VR Karts is a DK2 compatible go-cart racer currently in open beta that delivers familiar gameplay along with a number of smartly designed VR-specific optimizations.
Still in open beta, with many more additions to go before it can call itself a full-featured game, VR Karts puts you in the seat of a customizable cartoon mini-racer and sends you along your way to pick up weapons and power boosts while you speed around one of six different tracks currently available in the game. Does that sound familiar? No? Are you really going to make us say it?
Fine. It’s like Mario Kart.
Viewpoint Games has managed to create a go-cart-style racer similar, yet different enough from ‘that plumber game’ for fans of the genre to take notice. Yes it has rockets, mines, shields, and power boosts—all very well-trodden territory—but what VR Karts has done in terms of fitting all of those things into a digestible, sim-sick free package, is something to take note of.
Driving off track in ‘that plumber game’ usually meant you were lifted high up in the air by Lakitu, the friendly Koopa who rides a cloud and hooks you to his fishing pole. In VR Karts your view gently fades to black as you reset position on the track. Simple, but effective.
In ‘that plumber game,’ a strike from a turtle shell would toss you spinning in the air—in VR Karts a massive plume of black smoke trails behind you as you slow down for 4-5 seconds, further avoiding unnecessary jolts. It may be anti-climactic to fire a giant rocket that you just picked up, targeted with your gaze reticle and landing straight into the back of your enemy, with only a bit of smoke to show for your efforts, but VR Karts doesn’t once fudge Oculus’ best practices guide.
In fact, the only jarring part of racing in VR Karts is the occasional back tire nudge from another player, which invariably spins you out into the wall.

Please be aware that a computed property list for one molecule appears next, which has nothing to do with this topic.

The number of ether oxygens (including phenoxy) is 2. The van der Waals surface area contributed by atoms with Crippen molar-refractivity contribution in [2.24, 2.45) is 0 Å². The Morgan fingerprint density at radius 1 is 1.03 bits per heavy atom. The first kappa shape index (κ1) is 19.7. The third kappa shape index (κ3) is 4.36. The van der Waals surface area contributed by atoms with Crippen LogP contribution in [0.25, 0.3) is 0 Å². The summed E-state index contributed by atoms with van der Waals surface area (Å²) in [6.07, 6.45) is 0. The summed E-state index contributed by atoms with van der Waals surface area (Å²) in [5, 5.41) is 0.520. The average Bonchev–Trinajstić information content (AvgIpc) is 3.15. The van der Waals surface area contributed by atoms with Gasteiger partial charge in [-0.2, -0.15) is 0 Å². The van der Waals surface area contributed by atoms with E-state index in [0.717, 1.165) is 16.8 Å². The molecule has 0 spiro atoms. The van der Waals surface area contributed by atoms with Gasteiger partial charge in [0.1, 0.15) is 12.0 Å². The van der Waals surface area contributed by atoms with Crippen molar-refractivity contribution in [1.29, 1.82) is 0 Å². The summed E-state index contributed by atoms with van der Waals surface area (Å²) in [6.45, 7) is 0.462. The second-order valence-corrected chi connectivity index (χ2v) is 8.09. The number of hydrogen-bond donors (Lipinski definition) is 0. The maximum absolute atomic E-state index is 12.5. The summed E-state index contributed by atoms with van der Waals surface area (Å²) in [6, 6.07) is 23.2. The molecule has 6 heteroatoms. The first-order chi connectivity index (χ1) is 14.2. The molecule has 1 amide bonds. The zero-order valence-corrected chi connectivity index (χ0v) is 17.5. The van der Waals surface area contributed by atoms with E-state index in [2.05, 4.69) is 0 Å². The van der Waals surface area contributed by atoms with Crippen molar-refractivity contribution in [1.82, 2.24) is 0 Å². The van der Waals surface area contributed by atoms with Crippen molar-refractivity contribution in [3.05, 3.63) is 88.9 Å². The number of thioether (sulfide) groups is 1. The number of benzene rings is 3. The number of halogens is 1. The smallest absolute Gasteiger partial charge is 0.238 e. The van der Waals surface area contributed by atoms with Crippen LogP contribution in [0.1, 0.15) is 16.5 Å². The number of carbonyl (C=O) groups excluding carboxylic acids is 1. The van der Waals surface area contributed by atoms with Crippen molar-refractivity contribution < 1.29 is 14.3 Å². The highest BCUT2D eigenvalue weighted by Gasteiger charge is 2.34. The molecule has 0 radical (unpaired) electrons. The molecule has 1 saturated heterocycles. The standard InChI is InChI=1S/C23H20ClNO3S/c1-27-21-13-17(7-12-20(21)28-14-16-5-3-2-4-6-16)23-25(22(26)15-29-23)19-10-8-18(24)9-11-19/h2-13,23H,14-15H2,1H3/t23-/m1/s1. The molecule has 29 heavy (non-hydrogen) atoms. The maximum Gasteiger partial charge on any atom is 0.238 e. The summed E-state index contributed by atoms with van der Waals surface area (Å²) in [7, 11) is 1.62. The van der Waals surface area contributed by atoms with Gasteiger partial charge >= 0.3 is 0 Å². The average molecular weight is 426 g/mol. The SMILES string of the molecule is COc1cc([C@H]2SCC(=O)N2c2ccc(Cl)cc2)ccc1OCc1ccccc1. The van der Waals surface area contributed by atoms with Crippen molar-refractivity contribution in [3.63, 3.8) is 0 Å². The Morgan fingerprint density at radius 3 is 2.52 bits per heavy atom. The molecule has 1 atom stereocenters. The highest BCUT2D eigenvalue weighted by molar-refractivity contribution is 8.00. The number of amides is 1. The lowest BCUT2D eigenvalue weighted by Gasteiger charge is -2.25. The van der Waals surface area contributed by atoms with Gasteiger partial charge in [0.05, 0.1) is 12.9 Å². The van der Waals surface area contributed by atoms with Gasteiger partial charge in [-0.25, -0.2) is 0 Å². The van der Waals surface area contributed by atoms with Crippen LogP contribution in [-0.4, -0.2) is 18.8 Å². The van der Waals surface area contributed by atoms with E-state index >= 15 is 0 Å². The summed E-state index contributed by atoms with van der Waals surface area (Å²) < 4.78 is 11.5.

Right now only 2 real weapons are available—the rocket and the mine—both deflected by a third option, a shield orb that you can deploy when you hear your incoming rocket alarm sound. You can pick up and store boosts for strategic moments, and with the latest update even drift around the track to make turning that much easier.
VR Karts supports gamepads, racing wheels, and keyboards, and lays out all of the input details (besides the keyboard strangely enough) on your tablet back at the delightfully cheery cartoon trailer. The open beta currently features quickrace mode and championship mode, both with AI racing bots of varying ability.
After playing VR Karts, I came out wanting what most everyone wants at this stage of development; more weapons, more maps, and more difficult tracks. Above all though, the game is still missing an online mode, which is currently a grayed-out option. Developer Neil Campbell told us that the team is “working on online multiplayer and actually have it up and running in the office, but it’ll be a few updates yet until we’re happy to release it.”
After all, the most fun part of ‘that plumber game’ wasn’t the endless championship modes against bots or the cute recognizable characters, it was the opportunity to crush your friends and younger siblings under the weight of you ego, something we hope we’ll be able to do in the near future with VR Karts.
VR Karts has good bones to rest on while in open beta and respects VR’s best practices, but needs to push nearly every aspect of the game before it can call itself full-featured. Wider selection of in-game music, more weapons, tracks, and multiplayer mode will make this game worth more than the current $12.99 price tag, which have all been promised down the road for full launch.